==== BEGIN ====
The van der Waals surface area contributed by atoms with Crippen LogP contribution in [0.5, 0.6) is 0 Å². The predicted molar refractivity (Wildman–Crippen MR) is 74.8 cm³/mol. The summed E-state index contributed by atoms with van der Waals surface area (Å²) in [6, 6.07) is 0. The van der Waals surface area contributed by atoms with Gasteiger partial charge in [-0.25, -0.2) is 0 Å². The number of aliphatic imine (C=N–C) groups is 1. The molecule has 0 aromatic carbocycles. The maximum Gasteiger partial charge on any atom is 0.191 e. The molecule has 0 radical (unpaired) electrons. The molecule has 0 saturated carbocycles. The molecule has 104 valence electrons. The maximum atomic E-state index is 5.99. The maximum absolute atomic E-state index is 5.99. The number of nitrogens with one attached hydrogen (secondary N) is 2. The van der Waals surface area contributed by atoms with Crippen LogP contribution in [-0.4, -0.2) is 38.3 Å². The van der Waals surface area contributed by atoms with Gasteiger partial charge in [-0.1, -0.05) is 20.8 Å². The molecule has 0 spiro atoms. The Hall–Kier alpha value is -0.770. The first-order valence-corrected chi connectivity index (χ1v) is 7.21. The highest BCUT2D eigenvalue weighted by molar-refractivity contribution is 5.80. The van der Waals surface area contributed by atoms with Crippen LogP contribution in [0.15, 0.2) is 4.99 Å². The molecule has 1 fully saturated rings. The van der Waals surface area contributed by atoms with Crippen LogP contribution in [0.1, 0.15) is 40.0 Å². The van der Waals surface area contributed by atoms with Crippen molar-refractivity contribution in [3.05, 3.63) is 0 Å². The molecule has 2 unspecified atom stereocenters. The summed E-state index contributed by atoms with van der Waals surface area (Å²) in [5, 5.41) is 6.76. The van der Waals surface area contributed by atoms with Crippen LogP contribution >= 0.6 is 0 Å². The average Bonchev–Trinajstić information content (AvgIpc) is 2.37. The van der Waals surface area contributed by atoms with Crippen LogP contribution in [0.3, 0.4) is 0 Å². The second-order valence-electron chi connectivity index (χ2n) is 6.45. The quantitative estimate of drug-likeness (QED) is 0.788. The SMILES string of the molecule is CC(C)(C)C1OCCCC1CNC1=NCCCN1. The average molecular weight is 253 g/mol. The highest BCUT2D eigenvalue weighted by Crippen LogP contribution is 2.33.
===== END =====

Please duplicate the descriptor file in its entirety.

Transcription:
The van der Waals surface area contributed by atoms with Crippen LogP contribution in [0.5, 0.6) is 0 Å². The predicted molar refractivity (Wildman–Crippen MR) is 74.8 cm³/mol. The summed E-state index contributed by atoms with van der Waals surface area (Å²) in [6, 6.07) is 0. The van der Waals surface area contributed by atoms with Gasteiger partial charge in [-0.25, -0.2) is 0 Å². The number of aliphatic imine (C=N–C) groups is 1. The molecule has 0 aromatic carbocycles. The maximum Gasteiger partial charge on any atom is 0.191 e. The molecule has 0 radical (unpaired) electrons. The molecule has 0 saturated carbocycles. The molecule has 104 valence electrons. The maximum atomic E-state index is 5.99. The maximum absolute atomic E-state index is 5.99. The number of nitrogens with one attached hydrogen (secondary N) is 2. The van der Waals surface area contributed by atoms with Crippen LogP contribution in [-0.4, -0.2) is 38.3 Å². The van der Waals surface area contributed by atoms with Gasteiger partial charge in [-0.1, -0.05) is 20.8 Å². The molecule has 0 spiro atoms. The Hall–Kier alpha value is -0.770. The first-order valence-corrected chi connectivity index (χ1v) is 7.21. The highest BCUT2D eigenvalue weighted by molar-refractivity contribution is 5.80. The van der Waals surface area contributed by atoms with Crippen LogP contribution in [0.15, 0.2) is 4.99 Å². The molecule has 1 fully saturated rings. The van der Waals surface area contributed by atoms with Crippen LogP contribution in [0.1, 0.15) is 40.0 Å². The van der Waals surface area contributed by atoms with Crippen molar-refractivity contribution in [3.05, 3.63) is 0 Å². The molecule has 2 unspecified atom stereocenters. The summed E-state index contributed by atoms with van der Waals surface area (Å²) in [5, 5.41) is 6.76. The van der Waals surface area contributed by atoms with Crippen LogP contribution >= 0.6 is 0 Å². The average Bonchev–Trinajstić information content (AvgIpc) is 2.37. The van der Waals surface area contributed by atoms with Crippen LogP contribution in [0.3, 0.4) is 0 Å². The second-order valence-electron chi connectivity index (χ2n) is 6.45. The quantitative estimate of drug-likeness (QED) is 0.788. The SMILES string of the molecule is CC(C)(C)C1OCCCC1CNC1=NCCCN1. The average molecular weight is 253 g/mol. The highest BCUT2D eigenvalue weighted by Crippen LogP contribution is 2.33.